It's Our Turn: Walking by MyselfEver since I can remember, I have always loved walking in people’s footsteps. My whole life has been a big game of follow-the-leader.
By: Caroline Roers, Intern, Alexandria Echo Press
Ever since I can remember, I have always loved walking in people’s footsteps.
My whole life has been a big game of follow-the-leader.
In elementary school I would follow my classmates in line when we went to class. I followed my brother into swimming and I followed my parents every time we left the house.
Up until a few weeks ago, all I have had to do was follow.
But without having to look which direction I was going in or how fast I was walking, my head has been down most of my life.
I would just have to look at the footprints in front of me to see where I was going and if I got lost all I would have to do was stretch my hands out and something would be there to cling to.
Up until a few weeks ago, that is how it was.
But then, one day, surprisingly, it wasn’t like that anymore.
When I reached out, I found that I had nothing to grab hold of.
My mother’s shirt didn’t fall into my hands, nor my brother’s jacket twist into my fingers. A few weeks ago I looked up to realize I was all alone.
I have been taught that life has a set path to follow: high school, college, job, retirement and death. And with each change there is a new step.
But as I slowly reached up to this next step in life’s staircase, I realized that I won’t be able to stand in lines anymore like the previous step allowed me to.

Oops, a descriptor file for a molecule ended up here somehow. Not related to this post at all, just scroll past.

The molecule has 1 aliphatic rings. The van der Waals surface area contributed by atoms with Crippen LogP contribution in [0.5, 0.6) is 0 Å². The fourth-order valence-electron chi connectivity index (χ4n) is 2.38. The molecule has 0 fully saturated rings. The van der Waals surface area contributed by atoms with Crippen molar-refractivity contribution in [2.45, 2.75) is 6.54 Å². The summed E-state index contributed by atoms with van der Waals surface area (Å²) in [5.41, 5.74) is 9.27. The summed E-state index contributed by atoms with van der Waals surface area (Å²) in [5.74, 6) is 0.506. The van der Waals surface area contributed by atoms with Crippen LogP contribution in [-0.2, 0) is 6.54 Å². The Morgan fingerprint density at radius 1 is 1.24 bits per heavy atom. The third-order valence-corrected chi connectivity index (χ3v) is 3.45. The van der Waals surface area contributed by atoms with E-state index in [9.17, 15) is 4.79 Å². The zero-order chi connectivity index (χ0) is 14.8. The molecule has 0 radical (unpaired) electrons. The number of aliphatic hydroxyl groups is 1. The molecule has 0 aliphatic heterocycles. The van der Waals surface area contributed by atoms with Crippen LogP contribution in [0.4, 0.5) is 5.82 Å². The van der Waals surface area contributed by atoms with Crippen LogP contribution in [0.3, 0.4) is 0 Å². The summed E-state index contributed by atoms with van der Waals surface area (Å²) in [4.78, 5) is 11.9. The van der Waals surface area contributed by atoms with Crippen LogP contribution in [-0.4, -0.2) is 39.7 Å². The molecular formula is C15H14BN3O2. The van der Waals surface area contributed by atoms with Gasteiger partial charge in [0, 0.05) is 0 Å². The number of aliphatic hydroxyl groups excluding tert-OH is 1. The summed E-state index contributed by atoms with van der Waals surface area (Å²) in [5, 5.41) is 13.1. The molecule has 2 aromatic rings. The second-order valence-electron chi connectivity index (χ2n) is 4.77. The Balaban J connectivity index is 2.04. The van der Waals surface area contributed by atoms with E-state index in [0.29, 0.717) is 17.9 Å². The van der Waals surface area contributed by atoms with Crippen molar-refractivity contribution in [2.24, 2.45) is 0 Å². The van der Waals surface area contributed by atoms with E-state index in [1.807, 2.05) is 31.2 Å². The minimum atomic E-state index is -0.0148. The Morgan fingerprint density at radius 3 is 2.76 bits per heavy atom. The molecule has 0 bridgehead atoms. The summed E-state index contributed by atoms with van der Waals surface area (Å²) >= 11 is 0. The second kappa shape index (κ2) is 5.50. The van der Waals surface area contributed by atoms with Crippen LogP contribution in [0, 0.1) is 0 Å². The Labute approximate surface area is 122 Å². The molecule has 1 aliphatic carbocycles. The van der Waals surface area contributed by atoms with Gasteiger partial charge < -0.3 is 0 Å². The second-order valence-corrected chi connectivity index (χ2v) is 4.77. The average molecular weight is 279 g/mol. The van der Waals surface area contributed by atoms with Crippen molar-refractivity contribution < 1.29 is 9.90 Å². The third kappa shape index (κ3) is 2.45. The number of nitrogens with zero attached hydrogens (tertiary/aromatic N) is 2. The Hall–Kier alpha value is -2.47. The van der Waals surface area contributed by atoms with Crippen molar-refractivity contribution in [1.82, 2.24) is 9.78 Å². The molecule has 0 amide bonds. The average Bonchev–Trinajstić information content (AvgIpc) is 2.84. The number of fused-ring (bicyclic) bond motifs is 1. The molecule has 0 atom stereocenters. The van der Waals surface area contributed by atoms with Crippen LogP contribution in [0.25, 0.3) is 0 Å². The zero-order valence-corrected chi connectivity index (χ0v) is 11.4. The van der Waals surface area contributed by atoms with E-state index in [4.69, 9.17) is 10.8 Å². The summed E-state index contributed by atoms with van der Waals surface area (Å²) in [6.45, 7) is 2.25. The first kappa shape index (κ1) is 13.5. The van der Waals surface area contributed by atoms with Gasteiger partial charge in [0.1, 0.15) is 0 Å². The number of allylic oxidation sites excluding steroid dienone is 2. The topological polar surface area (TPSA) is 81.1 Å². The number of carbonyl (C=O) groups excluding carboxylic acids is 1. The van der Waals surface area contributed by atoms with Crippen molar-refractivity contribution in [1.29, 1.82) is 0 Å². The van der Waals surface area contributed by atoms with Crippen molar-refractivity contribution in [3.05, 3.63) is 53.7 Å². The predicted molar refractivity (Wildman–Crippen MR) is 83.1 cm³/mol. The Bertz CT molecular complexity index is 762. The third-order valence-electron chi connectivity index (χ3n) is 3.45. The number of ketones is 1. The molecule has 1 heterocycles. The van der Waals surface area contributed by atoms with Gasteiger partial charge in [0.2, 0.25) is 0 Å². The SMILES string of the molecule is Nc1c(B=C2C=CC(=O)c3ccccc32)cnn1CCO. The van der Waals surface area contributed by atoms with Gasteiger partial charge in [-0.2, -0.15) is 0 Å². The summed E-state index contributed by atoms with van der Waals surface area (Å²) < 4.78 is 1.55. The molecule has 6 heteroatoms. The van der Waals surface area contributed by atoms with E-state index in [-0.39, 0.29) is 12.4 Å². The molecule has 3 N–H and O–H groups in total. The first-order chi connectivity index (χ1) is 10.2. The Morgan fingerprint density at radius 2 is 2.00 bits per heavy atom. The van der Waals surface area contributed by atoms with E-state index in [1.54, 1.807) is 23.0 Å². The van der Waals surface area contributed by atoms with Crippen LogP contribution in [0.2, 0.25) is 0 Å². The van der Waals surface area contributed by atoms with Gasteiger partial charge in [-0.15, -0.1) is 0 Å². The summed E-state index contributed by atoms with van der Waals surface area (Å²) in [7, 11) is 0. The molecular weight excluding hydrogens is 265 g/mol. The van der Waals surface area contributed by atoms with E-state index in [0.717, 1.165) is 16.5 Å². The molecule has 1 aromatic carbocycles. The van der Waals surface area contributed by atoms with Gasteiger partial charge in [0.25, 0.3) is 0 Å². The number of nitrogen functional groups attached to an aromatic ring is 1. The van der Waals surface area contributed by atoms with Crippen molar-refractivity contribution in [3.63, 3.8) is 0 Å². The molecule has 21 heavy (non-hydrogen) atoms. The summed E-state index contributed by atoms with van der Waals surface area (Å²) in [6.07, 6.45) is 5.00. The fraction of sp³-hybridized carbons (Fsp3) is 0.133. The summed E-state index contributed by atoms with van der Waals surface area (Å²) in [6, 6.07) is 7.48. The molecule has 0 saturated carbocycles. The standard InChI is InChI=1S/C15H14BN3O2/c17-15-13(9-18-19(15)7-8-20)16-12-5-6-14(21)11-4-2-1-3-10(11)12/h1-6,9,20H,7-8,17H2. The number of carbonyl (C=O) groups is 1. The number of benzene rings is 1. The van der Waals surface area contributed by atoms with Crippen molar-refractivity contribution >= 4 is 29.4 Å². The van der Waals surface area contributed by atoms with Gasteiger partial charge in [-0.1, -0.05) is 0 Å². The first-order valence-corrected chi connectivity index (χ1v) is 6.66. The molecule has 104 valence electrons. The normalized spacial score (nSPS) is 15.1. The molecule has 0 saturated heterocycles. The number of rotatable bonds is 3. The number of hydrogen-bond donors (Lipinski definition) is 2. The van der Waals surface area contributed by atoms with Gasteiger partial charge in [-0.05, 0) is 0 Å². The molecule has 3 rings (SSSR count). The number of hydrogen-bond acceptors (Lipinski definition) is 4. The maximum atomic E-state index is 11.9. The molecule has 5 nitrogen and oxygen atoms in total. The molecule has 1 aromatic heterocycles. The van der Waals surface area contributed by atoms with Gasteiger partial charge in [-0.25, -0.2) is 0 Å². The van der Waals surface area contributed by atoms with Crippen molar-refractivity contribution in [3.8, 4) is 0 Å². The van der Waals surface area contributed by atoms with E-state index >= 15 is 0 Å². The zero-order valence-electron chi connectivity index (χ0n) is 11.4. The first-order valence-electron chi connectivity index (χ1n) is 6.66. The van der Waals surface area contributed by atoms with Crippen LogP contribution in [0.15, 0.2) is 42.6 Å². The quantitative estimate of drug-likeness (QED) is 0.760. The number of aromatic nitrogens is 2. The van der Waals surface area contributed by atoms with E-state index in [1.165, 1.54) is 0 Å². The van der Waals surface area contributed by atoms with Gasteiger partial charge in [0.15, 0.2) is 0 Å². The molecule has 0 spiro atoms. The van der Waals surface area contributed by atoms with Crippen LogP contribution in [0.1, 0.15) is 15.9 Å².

Now I stand in a line by myself. I am the front, the side and the back. I don’t have anyone to follow nor anyone to tell me where to go.
Sure, all my life I’ve been learning to walk, but I’ve never had to walk by myself and now I am being hurled forward through this door while thousands of new possibilities open in front of me.
One of these paths is safe, a road traveled by most, but there are also roads less traveled – paths that challenge and intrigue me, like joining the Peace Corps and traveling to Third World countries, or becoming a sous chef for a small bistro in Paris.
Right now, I can only see a small glimpse of these paths, the majority of them are hidden from my sight – so how can I choose one without the certainty of where it will lead?
I have become accustomed to my lines, and accustomed to having someone in front of me making these hard decisions for me. For the last 18 years that is how it has been.
When I was younger, I used to walk behind my brother in the snow. His shoe prints would be huge and leave imprints for me to see. My feet would fit perfectly into his footprints so no snow would get into my shoes and no one would know that I was there.
If we messed up, no one would see my footprints. If we went the wrong way, no one could see that I went the wrong way too.
But now I’m the one making the footprints.
It was nice not having to decide where I was walking; it was nice not getting snow inside my shoes. But I guess I always knew I couldn’t follow someone my whole life.
One day I will get a bunch of snow in my boots and have to deal with the cold numbness that follows it. One day I won’t have a brother to follow but will have to decide the path for myself.
One day is today.
I am not, and never will be, ready to graduate from one step and push my way up to the next. But inevitably, I’ll walk through one of these doors, and continue walking forward. Sure, I’ll look back and regret a decision from time to time, but there is no redo button in life. There is no traveling backward in time.
I thought growing up was supposed to be fun, but I miss my back and my front. I miss my line. And I miss the big footprints I used to walk in.
Now, the snow lies untouched in front of me, the only footprints being the small ones behind me.